I met Bradley Benn at a pottery class many years ago. He is a master of his craft and a kind and patient teacher to those of us who dabble in clay. Little did I know that he was also a skilled baker, until he showed up in a classic MG with a loaf of fabulous bread. One of the hazards of this career of mine is that people rarely, if ever, bake for me, so this was an especially cherished loaf. He shared not only the bread, but also the recipe. When I decided to put it into Healthy Bread in Five Minutes a Day, I adapted his recipe to 100% whole grains. The dough is made with beer, which gives it a jump start on the sourdough flavors we usually wait for. Then we wrap the dough around sauteed onions, rosemary and walnuts. Together they create a bread with so much character and flavor you can eat it alone, but I love it with sharp cheese, grainy mustard and some sweet ham.
Below you will find my first attempt at a video and the recipe for BBBB. I will show you exactly how to roll the dough and prepare it in the pan so that you get onions in every bite. (This same technique can be used to create the raisin bread from last week’s post)
This Labor Day weekend is summer’s last hurrah for those of us in Minnesota (more on that in a minute). I’m just back from a fantastic camping trip, and as always, we did our flatbread in a cast-iron or other heavy skillet, right on the camping stove (I’ve always used the Coleman). You can use any lean dough, either from Artisan Bread in Five Minutes a Day, or from Healthy Bread in Five Minutes a Day. Your skillet must have a cover, but that’s about all the equipment you’ll need. This is pretty similar to the naan we do in Artisan Bread, and at this link here on the website.
We Minnesotans pride ourselves on taking winter in stride. The other thing we seem to have pride in is the shape of our state– it seems to work its way into road signs and even macaroni and cheese pasta shapes. So with great delight, I reveal to you: grilled bread in THE SHAPE OF MINNESOTA:
OK, it was an accident. My wife claims that this does not really resemble the state:
Well, use a little poetic license, especially for the Arrowhead region?Other posts on grilled or summer breads are at: Continue reading →
First off, sorry for the loud cricket sounds– couldn’t do anything about that, because…
It’s still summer, and I’m still grilling bread, but I wanted to show how to roll dough exceptionally thin for crackers use the outdoor grill as an oven. The key with crackers is to prevent them from getting scorched. In Artisan Bread in Five and Healthy Bread in Five we talk about doing crackers at in the 375 – 400 degree F. range (190 – 200 C), and that definitely helps prevent scorching. You can also use oil on the crackers, and that helps too. But oil does increase the baking time– my crackers took 20 to 30 minutes to get crisp. And that range depends on whether you get them truly paper-thin. The thicker ones take a little longer. So be more patient than I am and get it to less than 1/16-inch thickness– you should almost be able to see through it.
One other tip: If you bake large flat crackers and don’t cut them before baking, “dock” (puncture) them with a fork before baking or they might puff, which you don’t want with pita.
The idea of crackers has always to have a crisp dried result that stored well– as you can see in the video, these didn’t last long enough to test the theory. And remember: serious bakers wear closed-toe footwear!
The heat wave isn’t nearly as bad in Minnesota as it is in on the East coast, but I can’t say that I’m itching to fire up the oven and bake fresh buns for hot dogs or bratwurst. It’s a cinch to do it on the same grill that you use for your hot dogs or bratwurst, and this video shows you how. Use any lean dough from either of our books, Artisan Bread in Five Minutes a Day, or Healthy Bread in Five Minutes a Day. If anything in the video’s unclear, just visit back and post a question into the “Comments” field.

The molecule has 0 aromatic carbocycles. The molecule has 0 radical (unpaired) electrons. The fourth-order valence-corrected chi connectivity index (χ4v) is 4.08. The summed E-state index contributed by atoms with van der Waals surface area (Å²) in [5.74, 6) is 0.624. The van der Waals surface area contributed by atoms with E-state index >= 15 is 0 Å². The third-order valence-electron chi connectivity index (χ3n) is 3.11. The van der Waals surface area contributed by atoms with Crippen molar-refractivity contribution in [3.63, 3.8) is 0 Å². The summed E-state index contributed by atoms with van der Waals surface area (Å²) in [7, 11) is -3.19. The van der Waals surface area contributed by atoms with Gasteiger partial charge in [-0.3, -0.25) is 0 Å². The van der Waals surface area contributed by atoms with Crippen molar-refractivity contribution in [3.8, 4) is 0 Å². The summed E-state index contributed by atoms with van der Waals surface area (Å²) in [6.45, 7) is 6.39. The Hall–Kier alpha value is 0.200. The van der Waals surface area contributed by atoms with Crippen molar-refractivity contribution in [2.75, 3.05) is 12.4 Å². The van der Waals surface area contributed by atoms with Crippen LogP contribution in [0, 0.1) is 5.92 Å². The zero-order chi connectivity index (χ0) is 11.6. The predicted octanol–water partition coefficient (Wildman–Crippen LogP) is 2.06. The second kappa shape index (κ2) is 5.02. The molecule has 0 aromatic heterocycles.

One word of caution: I can’t vouch for the durability of baking stones placed on a gas grill. I haven’t had any trouble with my half-inch thick stone but the thin ones crack at the drop of a hat. My guess is that if you call any stone manufacturer, they will tell you not to do this. None of them warrant stones against cracking (one company did in the past, but they’ve withdrawn that). I haven’t been listening.
This summer, the son of one of our book’s first testers started a bread business and is delivering bread door to door, by bicycle, right here in Minneapolis. Check out Bicycle Bread… They were recently featured in the Southwest Journal and were on TV, on Fox9 News (click here to view).
Another interesting little home-town business is the Gourmet Girls, who are making fresh breads using our books as the recipe resource. Send an e-mail to inquire about homemade artisan bread via local delivery (southern Westchester County, NY).
Click here if you’d like to see the list of past postings on summer grill-breads again… Continue reading →
As a doctor, I’m constantly being asked whether you can eat bread without gaining weight. The evidence suggests that you can maintain a healthy weight by limiting your energy intake, whether your diet’s low-carb, low-fat, or has a balanced limitation of calories. There’s no evidence that limiting calories from carbohydrates (like bread) is better than limiting it in fat or anywhere else. I bake and eat lots of bread, and I don’t gain weight, even though I spend lots of time testing bread recipes for our books and website. There’s some evidence that whole grain breads, like this 100% Whole Wheat Pita with Honey, are a better choice than refined white breads.
So I’ve been following Michelle Obama’s initiative to tackle childhood obesity: LetsMove.gov. I keep hoping she’ll answer my e-mail about getting kids to bake the whole-grain breads for their families. I may have to keep waiting on that one. About this recipe… Continue reading →